Friday, 19 March 2010
Earth's Magnetic Field Shields Moon From Space Radiation
By Sabrina Richards
n late summer 1859, spectacular light shows astounded the world, the likes of which have never been witnessed since. Telegraph communications were disrupted for hours while crimson lights bathed the night sky. Contemporary spectators attributed these phenomena to volcanic eruptions or reflections off polar ice caps.
Little did anyone recognize the true source of the disturbances, or how lucky they were to be watching from Earth. Even under quiet space weather conditions, the solar wind, comprised of hot ionized gas called plasma, buffets Earth with dangerous radiation. When it contacts Earth's magnetic field, known as the magnetosphere, its particles interact with the ionosphere and emit light, giving rise to the aurora. The marvelous light shows of 1859 were caused by possibly the largest solar flare ever recorded. It would have carried a massive amount of radiation. We on Earth can revel in these light displays because of Earth's magnetic field, which deflects the radiation even as it stimulates the aurora.
Without the Earth's magnetosphere, the radiation exposure caused by the flare of 1859 would probably have been lethal. Normal solar wind conditions would expose anyone outside the magnetosphere to unusually high doses. Radiation causes biological damage, increasing the risk of diseases such as cataracts and cancer. Exploration beyond the protective bubble of our magnetosphere is a risky proposition. But new initiatives aimed at sending men to the moon and beyond propose just that. How will the astronauts be protected?
Exciting new research by University of Washington scientists suggests that the intrepid lunar explorers will not be left out in the hot plasma alone. In the November 2007 issue of Geophysical Research Letters, Erika Harnett and Robert Winglee in the UW Department of Earth and Space Sciences demonstrated that Earth's magnetosphere can protect the moon from space radiation.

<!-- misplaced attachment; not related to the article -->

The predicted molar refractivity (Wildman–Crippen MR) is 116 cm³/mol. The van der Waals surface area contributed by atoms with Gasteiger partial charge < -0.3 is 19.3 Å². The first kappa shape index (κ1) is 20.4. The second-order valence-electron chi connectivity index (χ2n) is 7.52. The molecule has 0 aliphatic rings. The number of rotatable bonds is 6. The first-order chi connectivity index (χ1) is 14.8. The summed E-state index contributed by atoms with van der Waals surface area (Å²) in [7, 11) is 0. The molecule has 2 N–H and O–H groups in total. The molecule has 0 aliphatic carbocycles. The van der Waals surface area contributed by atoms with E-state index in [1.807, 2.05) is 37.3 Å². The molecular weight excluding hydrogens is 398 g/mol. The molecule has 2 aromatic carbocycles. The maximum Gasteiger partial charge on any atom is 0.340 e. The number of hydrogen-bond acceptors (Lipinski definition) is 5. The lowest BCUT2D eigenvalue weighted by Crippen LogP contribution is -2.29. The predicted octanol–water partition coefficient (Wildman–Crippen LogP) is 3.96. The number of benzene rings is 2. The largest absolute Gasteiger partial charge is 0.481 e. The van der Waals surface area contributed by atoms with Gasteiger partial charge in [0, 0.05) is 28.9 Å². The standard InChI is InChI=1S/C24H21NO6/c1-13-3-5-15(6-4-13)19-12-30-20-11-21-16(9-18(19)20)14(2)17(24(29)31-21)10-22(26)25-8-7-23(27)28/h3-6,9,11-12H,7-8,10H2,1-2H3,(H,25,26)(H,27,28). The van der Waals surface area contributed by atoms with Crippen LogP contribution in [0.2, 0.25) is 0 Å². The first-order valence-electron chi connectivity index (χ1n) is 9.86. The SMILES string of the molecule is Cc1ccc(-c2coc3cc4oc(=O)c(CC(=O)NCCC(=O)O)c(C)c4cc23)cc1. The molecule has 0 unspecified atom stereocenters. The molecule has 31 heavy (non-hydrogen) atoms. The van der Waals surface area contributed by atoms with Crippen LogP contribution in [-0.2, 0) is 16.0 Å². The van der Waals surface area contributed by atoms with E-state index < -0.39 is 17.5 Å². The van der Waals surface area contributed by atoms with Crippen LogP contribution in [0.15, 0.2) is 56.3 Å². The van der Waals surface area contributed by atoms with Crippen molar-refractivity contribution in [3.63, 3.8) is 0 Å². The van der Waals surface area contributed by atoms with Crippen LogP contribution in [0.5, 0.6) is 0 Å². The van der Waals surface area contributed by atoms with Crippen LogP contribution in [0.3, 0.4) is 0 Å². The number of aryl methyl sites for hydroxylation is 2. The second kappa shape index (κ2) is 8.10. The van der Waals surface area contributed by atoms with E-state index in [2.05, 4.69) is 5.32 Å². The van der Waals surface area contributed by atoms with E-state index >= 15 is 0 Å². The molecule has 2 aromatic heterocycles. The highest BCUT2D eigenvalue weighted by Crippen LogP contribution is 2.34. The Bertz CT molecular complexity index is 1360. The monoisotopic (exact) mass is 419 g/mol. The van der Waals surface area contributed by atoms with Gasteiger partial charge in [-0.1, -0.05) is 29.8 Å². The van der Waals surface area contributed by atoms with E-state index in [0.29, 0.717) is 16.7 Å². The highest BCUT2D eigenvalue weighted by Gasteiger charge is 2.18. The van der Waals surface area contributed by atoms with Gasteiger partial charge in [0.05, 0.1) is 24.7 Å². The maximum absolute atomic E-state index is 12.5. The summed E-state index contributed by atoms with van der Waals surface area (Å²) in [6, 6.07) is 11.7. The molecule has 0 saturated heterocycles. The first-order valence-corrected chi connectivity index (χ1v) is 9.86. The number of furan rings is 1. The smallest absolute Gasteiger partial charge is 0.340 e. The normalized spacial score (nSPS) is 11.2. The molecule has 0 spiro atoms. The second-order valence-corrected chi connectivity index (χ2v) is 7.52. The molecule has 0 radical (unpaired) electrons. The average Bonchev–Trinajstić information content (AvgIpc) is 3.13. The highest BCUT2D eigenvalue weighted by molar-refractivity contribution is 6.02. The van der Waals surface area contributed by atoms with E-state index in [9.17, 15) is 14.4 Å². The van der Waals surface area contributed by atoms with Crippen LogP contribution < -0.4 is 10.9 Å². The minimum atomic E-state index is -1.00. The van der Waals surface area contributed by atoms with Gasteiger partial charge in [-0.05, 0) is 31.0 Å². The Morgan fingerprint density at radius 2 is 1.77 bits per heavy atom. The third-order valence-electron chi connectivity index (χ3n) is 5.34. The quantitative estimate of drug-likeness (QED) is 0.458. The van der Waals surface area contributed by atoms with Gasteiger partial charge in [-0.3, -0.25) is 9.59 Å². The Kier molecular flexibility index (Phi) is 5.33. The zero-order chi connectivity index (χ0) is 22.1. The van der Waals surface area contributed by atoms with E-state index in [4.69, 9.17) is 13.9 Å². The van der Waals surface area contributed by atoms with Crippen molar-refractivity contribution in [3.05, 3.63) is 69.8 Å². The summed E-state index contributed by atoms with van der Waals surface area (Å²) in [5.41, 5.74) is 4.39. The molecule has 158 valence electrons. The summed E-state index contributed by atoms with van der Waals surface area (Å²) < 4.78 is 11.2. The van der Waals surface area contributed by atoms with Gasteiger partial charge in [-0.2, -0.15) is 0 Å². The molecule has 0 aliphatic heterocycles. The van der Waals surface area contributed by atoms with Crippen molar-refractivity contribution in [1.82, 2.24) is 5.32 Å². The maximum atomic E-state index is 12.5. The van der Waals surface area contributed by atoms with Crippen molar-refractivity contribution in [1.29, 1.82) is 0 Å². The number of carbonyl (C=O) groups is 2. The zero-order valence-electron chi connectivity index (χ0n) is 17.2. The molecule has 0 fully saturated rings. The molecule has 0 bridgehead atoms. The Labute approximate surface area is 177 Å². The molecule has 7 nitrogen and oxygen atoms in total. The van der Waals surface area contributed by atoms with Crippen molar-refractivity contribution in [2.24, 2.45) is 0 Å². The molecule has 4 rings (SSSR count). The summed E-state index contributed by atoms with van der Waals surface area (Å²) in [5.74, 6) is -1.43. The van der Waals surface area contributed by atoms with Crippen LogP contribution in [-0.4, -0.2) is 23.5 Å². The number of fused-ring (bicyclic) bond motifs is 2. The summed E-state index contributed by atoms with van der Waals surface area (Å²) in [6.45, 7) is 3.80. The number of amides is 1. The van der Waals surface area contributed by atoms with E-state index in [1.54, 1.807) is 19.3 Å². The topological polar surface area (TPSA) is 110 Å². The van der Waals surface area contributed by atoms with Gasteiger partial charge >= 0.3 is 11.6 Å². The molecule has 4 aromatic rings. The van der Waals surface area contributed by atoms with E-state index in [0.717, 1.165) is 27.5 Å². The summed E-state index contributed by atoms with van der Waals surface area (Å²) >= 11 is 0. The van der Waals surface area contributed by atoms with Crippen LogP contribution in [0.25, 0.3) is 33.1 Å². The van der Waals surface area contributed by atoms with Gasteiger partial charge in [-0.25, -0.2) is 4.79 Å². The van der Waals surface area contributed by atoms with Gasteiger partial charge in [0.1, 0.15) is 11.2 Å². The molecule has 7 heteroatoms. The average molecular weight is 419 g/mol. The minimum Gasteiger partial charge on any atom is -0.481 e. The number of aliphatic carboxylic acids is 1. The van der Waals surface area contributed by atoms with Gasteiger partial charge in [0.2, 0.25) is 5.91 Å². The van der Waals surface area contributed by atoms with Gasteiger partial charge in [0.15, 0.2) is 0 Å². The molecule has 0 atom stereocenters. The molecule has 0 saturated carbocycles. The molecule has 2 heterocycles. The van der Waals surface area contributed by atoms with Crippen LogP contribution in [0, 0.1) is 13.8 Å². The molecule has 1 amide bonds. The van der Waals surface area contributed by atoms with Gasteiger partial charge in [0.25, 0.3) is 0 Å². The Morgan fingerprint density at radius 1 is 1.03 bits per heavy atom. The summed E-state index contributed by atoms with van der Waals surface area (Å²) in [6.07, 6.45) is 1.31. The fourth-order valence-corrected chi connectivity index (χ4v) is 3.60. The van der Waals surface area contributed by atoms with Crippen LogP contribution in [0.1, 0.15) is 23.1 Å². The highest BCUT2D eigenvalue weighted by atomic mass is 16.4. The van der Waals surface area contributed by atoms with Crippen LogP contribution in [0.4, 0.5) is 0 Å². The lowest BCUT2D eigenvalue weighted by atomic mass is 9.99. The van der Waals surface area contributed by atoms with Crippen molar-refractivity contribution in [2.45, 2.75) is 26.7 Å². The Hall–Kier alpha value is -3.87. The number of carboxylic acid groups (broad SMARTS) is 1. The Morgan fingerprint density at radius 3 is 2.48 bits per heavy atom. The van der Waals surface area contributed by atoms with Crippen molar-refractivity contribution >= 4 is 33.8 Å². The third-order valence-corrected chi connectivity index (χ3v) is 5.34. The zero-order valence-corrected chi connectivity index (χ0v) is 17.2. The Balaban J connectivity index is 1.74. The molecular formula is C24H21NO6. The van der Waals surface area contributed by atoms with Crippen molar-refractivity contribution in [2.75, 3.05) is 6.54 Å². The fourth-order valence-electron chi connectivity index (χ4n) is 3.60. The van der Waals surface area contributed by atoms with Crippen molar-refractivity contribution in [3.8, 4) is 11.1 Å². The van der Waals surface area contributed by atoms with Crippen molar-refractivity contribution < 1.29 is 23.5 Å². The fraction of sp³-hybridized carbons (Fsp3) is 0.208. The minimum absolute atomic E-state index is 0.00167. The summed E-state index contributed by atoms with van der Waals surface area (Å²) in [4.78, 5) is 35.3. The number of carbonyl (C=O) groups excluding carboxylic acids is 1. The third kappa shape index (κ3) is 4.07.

In 2004, President Bush outlined his Vision for Space Exploration. Included in the Vision is the goal of returning men to the moon by 2020. NASA plans to construct a permanent lunar base, allowing for continued human presence on the moon. Lunar missions offer scientists the opportunity to conduct research directly on the moon, rather than relying on data collected from satellite observation. Space exploration, it is hoped, will also stimulate the development of important new technologies that we can utilize on Earth. But first scientists need to characterize the environment the explorers will encounter.
That is where the simulations conducted by Harnett and Winglee come in. "There's this push to send people back to the moon, to do it a little bit more long term, rather than have them hop around for a day and then come back,” says Harnett. The ability of Earth's magnetosphere to protect the moon will have a direct impact on the habitability of the lunar environment.
The previous manned Apollo missions were brief, and they were conducted during a quiet period in space weather. No major solar events, such as the 1859 solar flare, occurred. Extended lunar missions would increase not only the radiation exposure, but also the risk that a solar event would occur during the mission. The particles in the solar wind carry energy ranging from thousands to billions of electron volts. Harnett and Winglee used computer models to calculate the amount of shielding the moon could expect while inside Earth's magnetosphere, as well as which areas on the moon were best protected. They hope that mission designers will be able to use this information when planning exploratory lunar missions.
The researchers caution that the initial calculations used very general models for solar wind conditions and particle trajectories. Further work examining more accurate solar wind conditions and particle tracking is under way.
"I thought it was very interesting work, and it was nice to see someone take some very theoretical work and have it make a direct application to space exploration,” says Timothy Stubbs, of the Laboratory for Extraterrestrial Physics at NASA's Goddard Space Flight Center.
The moon, unlike Earth, generates no magnetic field to protect it from the solar wind's charged particles, or the radiation pummeling it from beyond our solar system. The ability of Earth's magnetosphere to confer shielding is heartening, but even so the moon only spends about seven days of its twenty-eight day orbit within this zone of protection. This is due to the extreme asymmetry of Earth's magnetosphere, caused by interaction with the solar wind.